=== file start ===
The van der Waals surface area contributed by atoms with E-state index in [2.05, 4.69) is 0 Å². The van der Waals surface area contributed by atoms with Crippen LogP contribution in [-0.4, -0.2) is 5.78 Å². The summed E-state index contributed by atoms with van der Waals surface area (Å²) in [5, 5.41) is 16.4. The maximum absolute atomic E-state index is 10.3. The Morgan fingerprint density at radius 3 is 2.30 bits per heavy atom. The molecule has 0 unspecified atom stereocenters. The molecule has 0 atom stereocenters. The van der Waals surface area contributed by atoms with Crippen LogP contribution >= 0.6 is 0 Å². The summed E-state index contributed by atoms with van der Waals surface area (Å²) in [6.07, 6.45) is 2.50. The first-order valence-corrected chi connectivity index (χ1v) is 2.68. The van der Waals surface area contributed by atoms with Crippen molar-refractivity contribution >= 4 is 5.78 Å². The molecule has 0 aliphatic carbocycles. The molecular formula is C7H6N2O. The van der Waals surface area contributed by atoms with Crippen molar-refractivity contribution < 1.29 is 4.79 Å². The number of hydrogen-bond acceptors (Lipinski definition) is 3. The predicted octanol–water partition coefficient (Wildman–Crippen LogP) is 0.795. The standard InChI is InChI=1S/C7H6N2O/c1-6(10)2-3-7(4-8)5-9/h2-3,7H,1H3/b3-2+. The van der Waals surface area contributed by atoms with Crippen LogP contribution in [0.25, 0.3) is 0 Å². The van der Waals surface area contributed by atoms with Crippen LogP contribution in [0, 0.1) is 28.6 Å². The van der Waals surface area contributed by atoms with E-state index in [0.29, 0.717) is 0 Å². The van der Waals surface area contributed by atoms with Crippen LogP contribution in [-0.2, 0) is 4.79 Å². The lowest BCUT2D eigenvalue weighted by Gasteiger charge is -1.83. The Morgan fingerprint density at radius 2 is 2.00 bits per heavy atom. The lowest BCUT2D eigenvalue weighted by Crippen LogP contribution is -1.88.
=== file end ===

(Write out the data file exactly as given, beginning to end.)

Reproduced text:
The van der Waals surface area contributed by atoms with E-state index in [2.05, 4.69) is 0 Å². The van der Waals surface area contributed by atoms with Crippen LogP contribution in [-0.4, -0.2) is 5.78 Å². The summed E-state index contributed by atoms with van der Waals surface area (Å²) in [5, 5.41) is 16.4. The maximum absolute atomic E-state index is 10.3. The Morgan fingerprint density at radius 3 is 2.30 bits per heavy atom. The molecule has 0 unspecified atom stereocenters. The molecule has 0 atom stereocenters. The van der Waals surface area contributed by atoms with Crippen LogP contribution >= 0.6 is 0 Å². The summed E-state index contributed by atoms with van der Waals surface area (Å²) in [6.07, 6.45) is 2.50. The first-order valence-corrected chi connectivity index (χ1v) is 2.68. The van der Waals surface area contributed by atoms with Crippen molar-refractivity contribution >= 4 is 5.78 Å². The molecule has 0 aliphatic carbocycles. The molecular formula is C7H6N2O. The van der Waals surface area contributed by atoms with Crippen molar-refractivity contribution < 1.29 is 4.79 Å². The number of hydrogen-bond acceptors (Lipinski definition) is 3. The predicted octanol–water partition coefficient (Wildman–Crippen LogP) is 0.795. The standard InChI is InChI=1S/C7H6N2O/c1-6(10)2-3-7(4-8)5-9/h2-3,7H,1H3/b3-2+. The van der Waals surface area contributed by atoms with Crippen LogP contribution in [0.25, 0.3) is 0 Å². The van der Waals surface area contributed by atoms with Crippen LogP contribution in [0, 0.1) is 28.6 Å². The van der Waals surface area contributed by atoms with E-state index in [0.29, 0.717) is 0 Å². The van der Waals surface area contributed by atoms with Crippen LogP contribution in [-0.2, 0) is 4.79 Å². The lowest BCUT2D eigenvalue weighted by Gasteiger charge is -1.83. The Morgan fingerprint density at radius 2 is 2.00 bits per heavy atom. The lowest BCUT2D eigenvalue weighted by Crippen LogP contribution is -1.88.